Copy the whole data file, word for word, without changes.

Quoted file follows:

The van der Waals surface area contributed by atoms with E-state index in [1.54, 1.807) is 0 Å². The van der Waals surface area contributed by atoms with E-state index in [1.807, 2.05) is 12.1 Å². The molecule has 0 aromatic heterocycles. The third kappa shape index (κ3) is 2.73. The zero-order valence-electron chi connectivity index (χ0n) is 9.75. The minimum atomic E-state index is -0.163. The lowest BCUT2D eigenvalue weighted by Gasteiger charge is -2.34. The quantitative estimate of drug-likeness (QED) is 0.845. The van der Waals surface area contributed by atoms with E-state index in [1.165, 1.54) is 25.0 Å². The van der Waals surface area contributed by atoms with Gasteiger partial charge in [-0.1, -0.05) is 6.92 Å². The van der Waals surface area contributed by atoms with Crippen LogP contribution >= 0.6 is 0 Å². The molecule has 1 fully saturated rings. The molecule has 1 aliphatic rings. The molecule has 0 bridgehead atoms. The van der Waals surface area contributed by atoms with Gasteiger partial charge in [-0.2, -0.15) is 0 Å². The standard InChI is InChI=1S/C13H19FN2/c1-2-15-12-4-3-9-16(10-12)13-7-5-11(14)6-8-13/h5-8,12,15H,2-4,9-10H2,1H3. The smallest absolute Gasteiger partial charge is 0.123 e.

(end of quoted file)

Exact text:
The van der Waals surface area contributed by atoms with E-state index in [1.54, 1.807) is 0 Å². The van der Waals surface area contributed by atoms with E-state index in [1.807, 2.05) is 12.1 Å². The molecule has 0 aromatic heterocycles. The third kappa shape index (κ3) is 2.73. The zero-order valence-electron chi connectivity index (χ0n) is 9.75. The minimum atomic E-state index is -0.163. The lowest BCUT2D eigenvalue weighted by Gasteiger charge is -2.34. The quantitative estimate of drug-likeness (QED) is 0.845. The van der Waals surface area contributed by atoms with E-state index in [1.165, 1.54) is 25.0 Å². The van der Waals surface area contributed by atoms with Gasteiger partial charge in [-0.1, -0.05) is 6.92 Å². The van der Waals surface area contributed by atoms with Crippen LogP contribution >= 0.6 is 0 Å². The molecule has 1 fully saturated rings. The molecule has 1 aliphatic rings. The molecule has 0 bridgehead atoms. The van der Waals surface area contributed by atoms with Gasteiger partial charge in [-0.2, -0.15) is 0 Å². The standard InChI is InChI=1S/C13H19FN2/c1-2-15-12-4-3-9-16(10-12)13-7-5-11(14)6-8-13/h5-8,12,15H,2-4,9-10H2,1H3. The smallest absolute Gasteiger partial charge is 0.123 e.